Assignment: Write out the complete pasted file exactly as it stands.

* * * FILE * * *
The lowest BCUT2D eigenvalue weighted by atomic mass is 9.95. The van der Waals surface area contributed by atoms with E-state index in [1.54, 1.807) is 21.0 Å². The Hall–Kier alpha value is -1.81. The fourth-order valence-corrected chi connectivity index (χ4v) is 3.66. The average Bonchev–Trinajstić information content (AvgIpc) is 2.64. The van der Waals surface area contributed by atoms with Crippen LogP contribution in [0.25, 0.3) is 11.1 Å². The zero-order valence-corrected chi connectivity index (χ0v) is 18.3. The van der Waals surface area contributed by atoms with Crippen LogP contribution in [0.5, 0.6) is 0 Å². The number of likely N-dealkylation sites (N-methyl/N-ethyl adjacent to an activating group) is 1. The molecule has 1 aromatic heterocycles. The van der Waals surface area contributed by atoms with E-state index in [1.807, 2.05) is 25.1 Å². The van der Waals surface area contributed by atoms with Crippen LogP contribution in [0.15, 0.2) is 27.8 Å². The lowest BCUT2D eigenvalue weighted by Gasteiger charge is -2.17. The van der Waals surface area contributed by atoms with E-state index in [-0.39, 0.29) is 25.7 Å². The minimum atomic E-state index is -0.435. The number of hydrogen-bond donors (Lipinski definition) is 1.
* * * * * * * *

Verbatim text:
The lowest BCUT2D eigenvalue weighted by atomic mass is 9.95. The van der Waals surface area contributed by atoms with E-state index in [1.54, 1.807) is 21.0 Å². The Hall–Kier alpha value is -1.81. The fourth-order valence-corrected chi connectivity index (χ4v) is 3.66. The average Bonchev–Trinajstić information content (AvgIpc) is 2.64. The van der Waals surface area contributed by atoms with Crippen LogP contribution in [0.25, 0.3) is 11.1 Å². The zero-order valence-corrected chi connectivity index (χ0v) is 18.3. The van der Waals surface area contributed by atoms with Crippen LogP contribution in [0.5, 0.6) is 0 Å². The number of likely N-dealkylation sites (N-methyl/N-ethyl adjacent to an activating group) is 1. The molecule has 1 aromatic heterocycles. The van der Waals surface area contributed by atoms with E-state index in [1.807, 2.05) is 25.1 Å². The van der Waals surface area contributed by atoms with Crippen LogP contribution in [0.15, 0.2) is 27.8 Å². The lowest BCUT2D eigenvalue weighted by Gasteiger charge is -2.17. The van der Waals surface area contributed by atoms with E-state index in [-0.39, 0.29) is 25.7 Å². The minimum atomic E-state index is -0.435. The number of hydrogen-bond donors (Lipinski definition) is 1.